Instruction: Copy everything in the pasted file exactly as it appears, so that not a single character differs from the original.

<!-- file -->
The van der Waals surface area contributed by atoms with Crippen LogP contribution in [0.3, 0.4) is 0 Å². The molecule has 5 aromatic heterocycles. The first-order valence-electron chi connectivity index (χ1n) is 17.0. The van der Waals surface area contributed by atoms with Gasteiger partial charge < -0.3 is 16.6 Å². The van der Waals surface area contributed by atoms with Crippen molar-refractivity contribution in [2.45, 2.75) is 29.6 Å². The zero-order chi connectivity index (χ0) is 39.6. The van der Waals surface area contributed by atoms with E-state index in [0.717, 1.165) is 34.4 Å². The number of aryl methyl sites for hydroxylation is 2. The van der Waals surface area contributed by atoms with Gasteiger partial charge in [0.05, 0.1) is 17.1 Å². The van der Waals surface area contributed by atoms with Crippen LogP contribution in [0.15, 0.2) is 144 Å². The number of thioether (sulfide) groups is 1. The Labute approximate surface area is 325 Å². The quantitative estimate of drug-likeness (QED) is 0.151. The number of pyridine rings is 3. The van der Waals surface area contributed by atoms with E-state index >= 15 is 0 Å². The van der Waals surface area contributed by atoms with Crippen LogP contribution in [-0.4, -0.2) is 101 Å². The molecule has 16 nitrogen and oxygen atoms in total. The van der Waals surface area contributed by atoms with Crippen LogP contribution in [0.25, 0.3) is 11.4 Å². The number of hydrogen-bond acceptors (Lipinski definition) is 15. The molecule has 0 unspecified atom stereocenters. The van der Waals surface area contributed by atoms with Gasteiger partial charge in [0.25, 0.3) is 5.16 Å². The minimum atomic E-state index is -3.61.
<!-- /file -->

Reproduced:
The van der Waals surface area contributed by atoms with Crippen LogP contribution in [0.3, 0.4) is 0 Å². The molecule has 5 aromatic heterocycles. The first-order valence-electron chi connectivity index (χ1n) is 17.0. The van der Waals surface area contributed by atoms with Gasteiger partial charge < -0.3 is 16.6 Å². The van der Waals surface area contributed by atoms with Crippen molar-refractivity contribution in [2.45, 2.75) is 29.6 Å². The zero-order chi connectivity index (χ0) is 39.6. The van der Waals surface area contributed by atoms with E-state index in [0.717, 1.165) is 34.4 Å². The number of aryl methyl sites for hydroxylation is 2. The van der Waals surface area contributed by atoms with Gasteiger partial charge in [0.05, 0.1) is 17.1 Å². The van der Waals surface area contributed by atoms with Crippen LogP contribution in [0.15, 0.2) is 144 Å². The number of thioether (sulfide) groups is 1. The Labute approximate surface area is 325 Å². The quantitative estimate of drug-likeness (QED) is 0.151. The number of pyridine rings is 3. The van der Waals surface area contributed by atoms with E-state index >= 15 is 0 Å². The van der Waals surface area contributed by atoms with Crippen LogP contribution in [-0.4, -0.2) is 101 Å². The molecule has 16 nitrogen and oxygen atoms in total. The van der Waals surface area contributed by atoms with Crippen LogP contribution in [0.25, 0.3) is 11.4 Å². The number of hydrogen-bond acceptors (Lipinski definition) is 15. The molecule has 0 unspecified atom stereocenters. The van der Waals surface area contributed by atoms with Gasteiger partial charge in [0.25, 0.3) is 5.16 Å². The minimum atomic E-state index is -3.61.